Thursday, 14 February 2008

Burton Ale III

It's amazing how much you unearth once you really start digging. Getting me excited enough to grab a spade is easy, especially when the name Burton is mentioned.

Burton's fame as a brewing centre reaches far further back than the history of Pale Ale. Before Bass and his contemporaries turned to the production of India Ale, the town was famous for its strong Brown Ales. Hang on a minute - haven't all the texts I've quoted so far referred to a beer made from 100% pale malt? Er, yes. There is a reason, but I'll get to that later.

"Burton -Ale.
As in other brown ales, high dried malt is essential; the same is also required for burton ale. For one hogshead of burton, use five bushels of the best brown malt, and four pounds and a half of hops: proceed according to former directions, and infuse into the liquor, when boiling, the undermentioned articles — -viz.

Six pounds Molasses,
Two ounces bruised Ginger,
Four ditto Hartshorn Shavings,
Two ditto Salt,
Two ditto Coriander Seed.

Rack the contents in the space of ten days after the fermentation has ceased; then add three pounds of oat, barley, or wheat meal, and let it remain undisturbed about three months, then it will be fit for the tankard, and for those that are amateurs of burton ale."

"The spirit, wine dealer's and publican's director" by Edward Palmer, 1824, pages 230 – 232
All the sources had talked of a 100% pale malt beer until now. Why does this one suddenly suggest brown malt instead? Simple - because it's out of date.

The hydrometer sparked a revolution in British brewing. In the first half of the 18th century three base malts were used: pale, amber and brown. Pale, being the most expensive, was generally only used for the most expensive beers. Brown, the cheapest, was very popular in products aimed at the masses. That's why Porter was orignally a brown malt beer. When, through use of the hydrometer, brewers were able to analyse the amount of fermentable material they obtained from a quantity of malt, they realised that pale malt offered much better value for money. Though more expensive than brown, its yield was far greater.

Increases in malt tax to help finance the Napoleonic Wars further incentivised brewers to reduce the amount of malt they used. As a result, brown malt was abandoned as a base, even for Porter. During the 19th century pretty well all British beers use pale as their base malt. As a dark colour was considered essential for Porter, some coloured malts were used. Where other beers were concerned, the public doesn't seem to have been as fussy. In the 18th century there had been Pale, Amber and Brown Ales, in descending order of price. As pale-coloured Ales had been pricier and posher, I guess drinkers weren't too bothered when all Ales became pale.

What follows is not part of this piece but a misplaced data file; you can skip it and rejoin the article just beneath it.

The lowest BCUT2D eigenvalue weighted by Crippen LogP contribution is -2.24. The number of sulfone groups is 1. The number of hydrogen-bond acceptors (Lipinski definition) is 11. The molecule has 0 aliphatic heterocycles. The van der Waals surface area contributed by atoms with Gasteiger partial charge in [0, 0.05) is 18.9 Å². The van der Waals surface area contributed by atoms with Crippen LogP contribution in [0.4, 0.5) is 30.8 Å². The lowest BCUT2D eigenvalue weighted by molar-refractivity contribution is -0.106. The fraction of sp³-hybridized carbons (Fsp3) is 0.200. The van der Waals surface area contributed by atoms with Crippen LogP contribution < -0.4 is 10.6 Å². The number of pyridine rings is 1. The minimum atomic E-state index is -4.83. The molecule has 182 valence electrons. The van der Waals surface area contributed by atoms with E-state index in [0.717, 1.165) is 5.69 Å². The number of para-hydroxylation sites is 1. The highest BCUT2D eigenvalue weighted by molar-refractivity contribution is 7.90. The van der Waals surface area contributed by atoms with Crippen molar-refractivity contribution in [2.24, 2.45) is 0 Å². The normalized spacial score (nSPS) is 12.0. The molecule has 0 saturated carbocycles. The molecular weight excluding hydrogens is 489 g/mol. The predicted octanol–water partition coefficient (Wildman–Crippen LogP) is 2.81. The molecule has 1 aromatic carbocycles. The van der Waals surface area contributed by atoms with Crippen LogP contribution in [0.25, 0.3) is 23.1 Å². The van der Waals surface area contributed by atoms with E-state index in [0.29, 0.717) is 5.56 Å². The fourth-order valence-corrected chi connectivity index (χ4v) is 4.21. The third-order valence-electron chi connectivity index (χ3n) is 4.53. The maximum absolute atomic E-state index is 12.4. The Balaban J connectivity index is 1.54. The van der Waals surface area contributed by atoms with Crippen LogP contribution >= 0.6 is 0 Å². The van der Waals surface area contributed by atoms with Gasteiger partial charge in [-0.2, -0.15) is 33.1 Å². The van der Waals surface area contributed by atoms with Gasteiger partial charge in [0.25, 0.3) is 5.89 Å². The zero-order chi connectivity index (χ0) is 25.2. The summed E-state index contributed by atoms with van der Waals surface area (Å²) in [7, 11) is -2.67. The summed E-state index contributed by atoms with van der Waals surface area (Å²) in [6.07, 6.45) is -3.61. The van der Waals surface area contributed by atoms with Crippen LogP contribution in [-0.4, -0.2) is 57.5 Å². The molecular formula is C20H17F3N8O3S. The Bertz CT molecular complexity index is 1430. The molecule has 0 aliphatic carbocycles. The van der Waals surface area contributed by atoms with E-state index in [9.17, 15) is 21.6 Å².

(In case you get confused, I'll point out that the Pale Ale I'm talking of here is not what we think of as Pale Ale today. It was lightly-hopped - more like a Light Mild, really. In the 19th century X Ales were usually pale in colour, but with fewer hops and a lesser degree of attenuation than Pale Ale.)

At the end of the 19th century, fashion turned back to darker beers and Ales became darker again. Which is why Burton in the 1930's and 1950's was dark. Confusing, isn't it. Mild did something similar, moving from pale to amber to dark in the period 1890 to 1940. Barley Wine, in contrast, changed from dark to pale in the 1950's and 1960's.

Getting back to the passage quoted above, I'm certain that by the time it was published Burtion Ale was no longer made in the manner described. What it describes is the practice of several decades earlier.

Five bushels and 4.5 pounds of hops to a hogshead (1.5 barrels) is about 2.4 barrels from a quarter of malt, hopped at 7.2 pounds per quarter. I make the OG only about 1062, much lower than the other examples we've seen. You can see from all the other weird stuff put into it that this was a recipe intended for the use of domestic brewers.

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